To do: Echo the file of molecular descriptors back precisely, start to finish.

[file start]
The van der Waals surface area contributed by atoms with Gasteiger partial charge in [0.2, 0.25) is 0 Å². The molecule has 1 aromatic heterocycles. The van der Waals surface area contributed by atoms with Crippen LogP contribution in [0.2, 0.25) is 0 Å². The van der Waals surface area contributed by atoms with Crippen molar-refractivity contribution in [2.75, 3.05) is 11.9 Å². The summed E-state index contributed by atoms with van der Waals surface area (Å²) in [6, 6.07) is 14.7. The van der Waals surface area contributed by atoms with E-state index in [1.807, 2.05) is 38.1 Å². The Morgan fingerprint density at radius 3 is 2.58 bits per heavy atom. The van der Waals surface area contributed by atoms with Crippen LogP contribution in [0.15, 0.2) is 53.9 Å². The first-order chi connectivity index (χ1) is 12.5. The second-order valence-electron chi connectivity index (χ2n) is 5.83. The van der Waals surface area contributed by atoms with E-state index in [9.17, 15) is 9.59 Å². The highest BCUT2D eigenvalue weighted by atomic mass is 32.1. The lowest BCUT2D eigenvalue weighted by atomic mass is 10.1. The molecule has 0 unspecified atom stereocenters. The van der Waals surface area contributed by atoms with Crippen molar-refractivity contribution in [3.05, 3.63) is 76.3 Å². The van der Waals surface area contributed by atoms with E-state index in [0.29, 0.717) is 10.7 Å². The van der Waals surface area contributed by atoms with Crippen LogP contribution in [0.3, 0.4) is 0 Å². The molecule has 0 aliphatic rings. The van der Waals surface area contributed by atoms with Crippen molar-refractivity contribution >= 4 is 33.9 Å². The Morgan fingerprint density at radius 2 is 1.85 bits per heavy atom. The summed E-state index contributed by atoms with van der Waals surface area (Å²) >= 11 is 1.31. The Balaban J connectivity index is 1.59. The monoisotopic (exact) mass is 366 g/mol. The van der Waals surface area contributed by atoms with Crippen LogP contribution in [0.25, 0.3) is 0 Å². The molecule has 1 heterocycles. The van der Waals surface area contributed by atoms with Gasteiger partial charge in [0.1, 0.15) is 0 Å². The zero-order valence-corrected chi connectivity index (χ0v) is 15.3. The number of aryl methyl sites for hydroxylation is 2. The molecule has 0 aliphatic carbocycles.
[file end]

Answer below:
The van der Waals surface area contributed by atoms with Gasteiger partial charge in [0.2, 0.25) is 0 Å². The molecule has 1 aromatic heterocycles. The van der Waals surface area contributed by atoms with Crippen LogP contribution in [0.2, 0.25) is 0 Å². The van der Waals surface area contributed by atoms with Crippen molar-refractivity contribution in [2.75, 3.05) is 11.9 Å². The summed E-state index contributed by atoms with van der Waals surface area (Å²) in [6, 6.07) is 14.7. The van der Waals surface area contributed by atoms with E-state index in [1.807, 2.05) is 38.1 Å². The Morgan fingerprint density at radius 3 is 2.58 bits per heavy atom. The van der Waals surface area contributed by atoms with Crippen LogP contribution in [0.15, 0.2) is 53.9 Å². The first-order chi connectivity index (χ1) is 12.5. The second-order valence-electron chi connectivity index (χ2n) is 5.83. The van der Waals surface area contributed by atoms with E-state index in [9.17, 15) is 9.59 Å². The highest BCUT2D eigenvalue weighted by atomic mass is 32.1. The lowest BCUT2D eigenvalue weighted by atomic mass is 10.1. The molecule has 0 unspecified atom stereocenters. The van der Waals surface area contributed by atoms with Crippen molar-refractivity contribution in [3.05, 3.63) is 76.3 Å². The van der Waals surface area contributed by atoms with E-state index in [0.29, 0.717) is 10.7 Å². The van der Waals surface area contributed by atoms with Crippen LogP contribution in [0.3, 0.4) is 0 Å². The molecule has 0 aliphatic rings. The van der Waals surface area contributed by atoms with Crippen molar-refractivity contribution >= 4 is 33.9 Å². The Morgan fingerprint density at radius 2 is 1.85 bits per heavy atom. The summed E-state index contributed by atoms with van der Waals surface area (Å²) >= 11 is 1.31. The Balaban J connectivity index is 1.59. The monoisotopic (exact) mass is 366 g/mol. The van der Waals surface area contributed by atoms with Crippen LogP contribution in [0.25, 0.3) is 0 Å². The molecule has 1 heterocycles. The van der Waals surface area contributed by atoms with Gasteiger partial charge in [0.1, 0.15) is 0 Å². The zero-order valence-corrected chi connectivity index (χ0v) is 15.3. The number of aryl methyl sites for hydroxylation is 2. The molecule has 0 aliphatic carbocycles.